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Hari Kunzru's Bookshelf: Researching the Revolution


I wrote last week about My Revolutions, Hari Kunzru's new novel, which is my January pick for our Significant Seven. And when poking around to learn more about him and the book, I came across his bare-bones home page, which features a larger version of the lovely bookshelf photo above, filled with what must have been his research materials for My Revolutions. I'm always fascinated by the process of research in writing fiction (how much to do it, when to stop and let imagination take over, etc.), but I nearly always despise those lengthy acknowledgments that often appear these days at the end (or worse, the beginning) of novels, explaining all the research materials used and thanking all those involved. It breaks the spell of the tale. My Revolutions does include such a note at the end, but it's written with some style and manages to still leave a great deal of mystery, so I didn't mind it. But even better is to see this jumbled shelf, raw and unexplained, as a hint of the sourcework that went into the story: the mystery of creation is for me not only retained, but deepened. And so in the spirit of the Omnivoracious annotated bookshelf, a partial listing of the books I can find in the photo (a treasure trove of Leftist theory and Sixties history) appears after the jump. --Tom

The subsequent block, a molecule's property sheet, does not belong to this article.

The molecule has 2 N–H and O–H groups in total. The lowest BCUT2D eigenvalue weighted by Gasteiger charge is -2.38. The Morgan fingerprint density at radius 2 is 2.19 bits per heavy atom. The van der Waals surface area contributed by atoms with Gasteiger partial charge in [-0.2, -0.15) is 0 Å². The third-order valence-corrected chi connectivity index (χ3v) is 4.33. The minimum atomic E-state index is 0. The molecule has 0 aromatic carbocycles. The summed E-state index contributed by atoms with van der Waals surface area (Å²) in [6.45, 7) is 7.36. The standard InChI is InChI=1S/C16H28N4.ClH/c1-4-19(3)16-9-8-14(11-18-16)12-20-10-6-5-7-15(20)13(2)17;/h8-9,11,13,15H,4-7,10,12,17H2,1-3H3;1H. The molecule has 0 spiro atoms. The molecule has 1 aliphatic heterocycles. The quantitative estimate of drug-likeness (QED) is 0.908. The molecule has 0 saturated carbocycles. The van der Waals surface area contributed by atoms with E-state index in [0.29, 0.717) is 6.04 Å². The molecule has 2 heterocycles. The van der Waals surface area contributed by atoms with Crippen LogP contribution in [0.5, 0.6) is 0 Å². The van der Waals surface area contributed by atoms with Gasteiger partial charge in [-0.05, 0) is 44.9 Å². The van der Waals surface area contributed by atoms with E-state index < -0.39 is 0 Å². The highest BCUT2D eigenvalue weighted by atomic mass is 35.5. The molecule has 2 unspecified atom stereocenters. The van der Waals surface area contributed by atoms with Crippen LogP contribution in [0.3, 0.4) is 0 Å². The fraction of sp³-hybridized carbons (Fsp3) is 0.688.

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I'm not a big fan of lengthy acknowledgments in novels, either, but you can hardly blame authors for doing it in this age of google (see: Cassie Edwards). Better to be upfront about your sources than let your fans (or enemies) discover them on their own.

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